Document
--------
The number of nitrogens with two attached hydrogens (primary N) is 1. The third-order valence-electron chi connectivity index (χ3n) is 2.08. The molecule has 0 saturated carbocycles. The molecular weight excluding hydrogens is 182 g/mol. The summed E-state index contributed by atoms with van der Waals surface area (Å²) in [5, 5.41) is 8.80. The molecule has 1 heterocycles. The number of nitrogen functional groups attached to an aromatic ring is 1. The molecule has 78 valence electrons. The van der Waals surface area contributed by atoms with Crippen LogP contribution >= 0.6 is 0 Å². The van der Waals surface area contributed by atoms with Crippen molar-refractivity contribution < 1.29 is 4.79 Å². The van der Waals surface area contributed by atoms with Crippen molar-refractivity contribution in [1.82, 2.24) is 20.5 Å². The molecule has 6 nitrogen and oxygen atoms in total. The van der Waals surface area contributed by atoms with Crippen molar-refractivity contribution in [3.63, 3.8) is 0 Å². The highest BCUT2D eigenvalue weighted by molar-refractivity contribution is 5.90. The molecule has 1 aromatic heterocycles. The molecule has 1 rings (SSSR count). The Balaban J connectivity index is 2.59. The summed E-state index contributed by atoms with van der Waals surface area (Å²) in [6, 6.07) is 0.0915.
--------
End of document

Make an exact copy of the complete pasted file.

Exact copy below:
The number of nitrogens with two attached hydrogens (primary N) is 1. The third-order valence-electron chi connectivity index (χ3n) is 2.08. The molecule has 0 saturated carbocycles. The molecular weight excluding hydrogens is 182 g/mol. The summed E-state index contributed by atoms with van der Waals surface area (Å²) in [5, 5.41) is 8.80. The molecule has 1 heterocycles. The number of nitrogen functional groups attached to an aromatic ring is 1. The molecule has 78 valence electrons. The van der Waals surface area contributed by atoms with Crippen LogP contribution >= 0.6 is 0 Å². The van der Waals surface area contributed by atoms with Crippen molar-refractivity contribution < 1.29 is 4.79 Å². The van der Waals surface area contributed by atoms with Crippen molar-refractivity contribution in [1.82, 2.24) is 20.5 Å². The molecule has 6 nitrogen and oxygen atoms in total. The van der Waals surface area contributed by atoms with Crippen molar-refractivity contribution in [3.63, 3.8) is 0 Å². The highest BCUT2D eigenvalue weighted by molar-refractivity contribution is 5.90. The molecule has 1 aromatic heterocycles. The molecule has 1 rings (SSSR count). The Balaban J connectivity index is 2.59. The summed E-state index contributed by atoms with van der Waals surface area (Å²) in [6, 6.07) is 0.0915.